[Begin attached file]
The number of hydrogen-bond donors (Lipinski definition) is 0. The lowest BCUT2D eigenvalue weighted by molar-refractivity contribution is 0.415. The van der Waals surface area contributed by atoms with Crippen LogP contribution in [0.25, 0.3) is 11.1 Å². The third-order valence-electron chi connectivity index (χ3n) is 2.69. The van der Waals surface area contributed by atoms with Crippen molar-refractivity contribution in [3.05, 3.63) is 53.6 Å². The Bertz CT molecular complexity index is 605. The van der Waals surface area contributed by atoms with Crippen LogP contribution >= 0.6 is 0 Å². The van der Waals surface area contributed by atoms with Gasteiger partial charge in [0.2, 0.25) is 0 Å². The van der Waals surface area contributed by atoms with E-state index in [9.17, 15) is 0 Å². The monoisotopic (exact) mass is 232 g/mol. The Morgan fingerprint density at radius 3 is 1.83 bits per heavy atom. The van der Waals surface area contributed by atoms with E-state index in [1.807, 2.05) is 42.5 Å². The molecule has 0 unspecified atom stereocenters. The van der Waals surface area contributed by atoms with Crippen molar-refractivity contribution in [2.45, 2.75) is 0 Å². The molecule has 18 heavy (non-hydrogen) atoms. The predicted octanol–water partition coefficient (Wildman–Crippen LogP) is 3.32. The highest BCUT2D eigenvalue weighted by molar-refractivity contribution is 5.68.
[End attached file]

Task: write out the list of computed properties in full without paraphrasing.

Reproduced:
The number of hydrogen-bond donors (Lipinski definition) is 0. The lowest BCUT2D eigenvalue weighted by molar-refractivity contribution is 0.415. The van der Waals surface area contributed by atoms with Crippen LogP contribution in [0.25, 0.3) is 11.1 Å². The third-order valence-electron chi connectivity index (χ3n) is 2.69. The van der Waals surface area contributed by atoms with Crippen molar-refractivity contribution in [3.05, 3.63) is 53.6 Å². The Bertz CT molecular complexity index is 605. The van der Waals surface area contributed by atoms with Crippen LogP contribution >= 0.6 is 0 Å². The van der Waals surface area contributed by atoms with Gasteiger partial charge in [0.2, 0.25) is 0 Å². The van der Waals surface area contributed by atoms with E-state index in [9.17, 15) is 0 Å². The monoisotopic (exact) mass is 232 g/mol. The Morgan fingerprint density at radius 3 is 1.83 bits per heavy atom. The van der Waals surface area contributed by atoms with E-state index in [1.807, 2.05) is 42.5 Å². The molecule has 0 unspecified atom stereocenters. The van der Waals surface area contributed by atoms with Crippen molar-refractivity contribution in [2.45, 2.75) is 0 Å². The molecule has 18 heavy (non-hydrogen) atoms. The predicted octanol–water partition coefficient (Wildman–Crippen LogP) is 3.32. The highest BCUT2D eigenvalue weighted by molar-refractivity contribution is 5.68.